Leading private jet company Flexjet has launched a new in-house helicopter division that takes its Succession credentials to a whole new level. Mayfair Times hops on board and makes for Scotland
Words: Jonathan Whiley
Our arrival at Edinburgh’s Prestonfield House has all the subtlety of a Donald Trump press conference. We’re in Flexjet’s twin engine, twin-piloted Sikorsky S-76 helicopter – the sort of helicopter reserved for a state visit or Hollywood royalty.
In blinding spring sunshine, its shadow looms large over the hotel’s fairway at the foot of Arthur’s Seat and as a procession of staff wait by the treeline, golfers are eager to catch a glimpse of what they assume to be an A-list celebrity and their entourage. Realising we’re more obscure tech billionaire on half-term holiday material, they are bitterly disappointed.
No matter. Stepping out, I feel like Succession’s Logan Roy returning to his roots. The hotel is magnificent, the welcome incredibly warm and the champagne – the hotel’s own – perfectly chilled.
Parallels with Succession might seem inevitable, but they are made with good reason. Flexjet worked with the HBO on the making of the recent series of the popular show, providing use of their Gulfstream G65 jet and Sikorsky S-76 with its super-sleek interior and room for up to eight passengers.
This is a shiny new string to Flexjet’s bow with the premium jet provider – a leader in the fractional ownership market – recently unveiling a new European in-house private helicopter division; significantly, the first operator in Europe to do so.
“It’s yet another example of what makes our service stand out from our competitors,” says Marine Eugene, Flexjet’s European managing director.
Flexjet has been established in the shared ownership jet market in the US since 1995, but only launched its European HQ – in Mayfair – in 2019 with a ‘Tactical Control Centre’ at Farnborough Airport. Allowing many of the benefits of aircraft ownership but without the unpredictable costs and associated responsibilities, the fractional (shared) model allows owners to buy a proportion of an aircraft’s annual flying hours under management. It’s usually used by those who fly more than 50 hours each year.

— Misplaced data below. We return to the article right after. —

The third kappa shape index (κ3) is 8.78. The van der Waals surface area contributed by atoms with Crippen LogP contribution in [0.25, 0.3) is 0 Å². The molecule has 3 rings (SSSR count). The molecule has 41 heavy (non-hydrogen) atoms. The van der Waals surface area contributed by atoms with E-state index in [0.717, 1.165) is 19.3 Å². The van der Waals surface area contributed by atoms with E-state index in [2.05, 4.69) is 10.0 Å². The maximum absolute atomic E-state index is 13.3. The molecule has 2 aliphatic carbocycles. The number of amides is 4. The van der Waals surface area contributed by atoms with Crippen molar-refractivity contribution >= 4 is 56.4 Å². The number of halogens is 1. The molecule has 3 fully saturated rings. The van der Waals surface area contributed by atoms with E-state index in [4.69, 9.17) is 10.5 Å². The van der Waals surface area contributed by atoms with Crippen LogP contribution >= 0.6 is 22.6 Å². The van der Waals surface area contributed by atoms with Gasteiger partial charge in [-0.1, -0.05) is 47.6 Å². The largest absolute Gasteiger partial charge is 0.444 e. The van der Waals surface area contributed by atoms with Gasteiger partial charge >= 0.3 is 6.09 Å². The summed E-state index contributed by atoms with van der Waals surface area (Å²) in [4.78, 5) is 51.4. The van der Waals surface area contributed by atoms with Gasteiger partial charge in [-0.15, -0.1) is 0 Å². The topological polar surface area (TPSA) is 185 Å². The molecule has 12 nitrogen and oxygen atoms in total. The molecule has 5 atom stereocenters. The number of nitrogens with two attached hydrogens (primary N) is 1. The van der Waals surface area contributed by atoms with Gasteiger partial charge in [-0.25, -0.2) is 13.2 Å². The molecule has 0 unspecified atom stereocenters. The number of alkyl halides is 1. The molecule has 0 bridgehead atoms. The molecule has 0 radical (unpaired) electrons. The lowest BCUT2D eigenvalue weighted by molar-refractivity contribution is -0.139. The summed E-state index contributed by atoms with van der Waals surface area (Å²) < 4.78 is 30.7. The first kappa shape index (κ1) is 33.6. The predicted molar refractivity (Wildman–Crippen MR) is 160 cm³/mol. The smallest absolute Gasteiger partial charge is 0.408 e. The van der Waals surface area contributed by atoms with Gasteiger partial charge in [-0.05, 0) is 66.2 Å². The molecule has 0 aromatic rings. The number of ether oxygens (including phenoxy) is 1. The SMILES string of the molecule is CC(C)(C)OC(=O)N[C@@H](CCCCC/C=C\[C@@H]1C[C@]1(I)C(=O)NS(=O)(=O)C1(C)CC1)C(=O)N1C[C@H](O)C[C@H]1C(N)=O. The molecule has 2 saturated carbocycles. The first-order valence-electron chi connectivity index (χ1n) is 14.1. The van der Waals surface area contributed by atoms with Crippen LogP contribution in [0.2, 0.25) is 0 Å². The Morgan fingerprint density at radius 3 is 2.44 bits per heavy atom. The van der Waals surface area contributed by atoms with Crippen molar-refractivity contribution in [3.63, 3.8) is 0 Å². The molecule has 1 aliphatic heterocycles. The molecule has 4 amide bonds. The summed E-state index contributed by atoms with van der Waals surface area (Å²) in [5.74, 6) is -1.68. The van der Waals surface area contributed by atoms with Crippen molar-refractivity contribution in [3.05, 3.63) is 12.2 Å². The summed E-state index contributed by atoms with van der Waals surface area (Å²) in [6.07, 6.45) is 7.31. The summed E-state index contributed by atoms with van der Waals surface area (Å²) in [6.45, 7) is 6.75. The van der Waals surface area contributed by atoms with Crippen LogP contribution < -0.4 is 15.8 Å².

The new helicopter division, which they say will initially focus on the UK, follows a similar launch by the company in the northeastern US last year and offers helicopter programmes as a standalone service and extension to existing private jet owners (existing Flexjet Gulfstream G650 owners receive complimentary access to the S-76 chopper).
It’s one the most respected and established super-midsize helicopters on the market and our scenic journey from Newcastle to Scotland (having travelled from London City to Newcastle on a Ruinart-fuelled journey on Flexjet’s Praetor 600) was smoother than any helicopter experience I’ve had and significantly quieter too, thanks to noise-reducing cabin panels.
Reassuringly, the company’s world-class safety standards – a class A operating licence with Flexjet pilots asked to meet exceedingly high criteria, including an average of 5,000 hours of flight time – means that the only worry is spilling champagne as the patchwork quilt of fields below and the sights of Northumberland (in particular Holy Island) drift past below you.
This is travel in a very exclusive and competitive market; Flexjet’s services are used by ultra-high-net-worth clientele and they have prestigious partnerships at events such as the Snow Polo World Cup in St Moritz (where the global elite gather annually, flying into Samedan private airport) and Royal Ascot (they are the official private aviation supplier with a Flexjet heliport on-site).
An evening at Prestonfield House illustrates their in-the-know credentials. Arguably Edinburgh’s very best hotel, this characterful five-star country house combines a stellar location next to the city centre with the privacy and seduction of 20 acres of beautiful gardens and parkland.
The history here is quite extraordinary– it was built by architect Sir William Bruce in 1687 on his completion of the Palace of Holyroodhouse for Sir James Dick and remained his family’s private home until 1958, when it became a hotel.
Since 2003 it has been run by renowned Edinburgh restauranteur James Thomson, a gentle, knowledgeable man who regales us with stories of hosting royalty and provides an indication of what is involved in restoring such a unique place to its present-day splendour.
Its extravagant décor and styling will not be to everyone’s taste, but the setting and staff are quite brilliant and will ensure a very memorable stay.
This is all part of Flexjet’s approach to go beyond its transportation duties; to curate a luxury lifestyle and provide unique experiences so that for the time you are in their hands you feel part of a very select and very fortunate group indeed.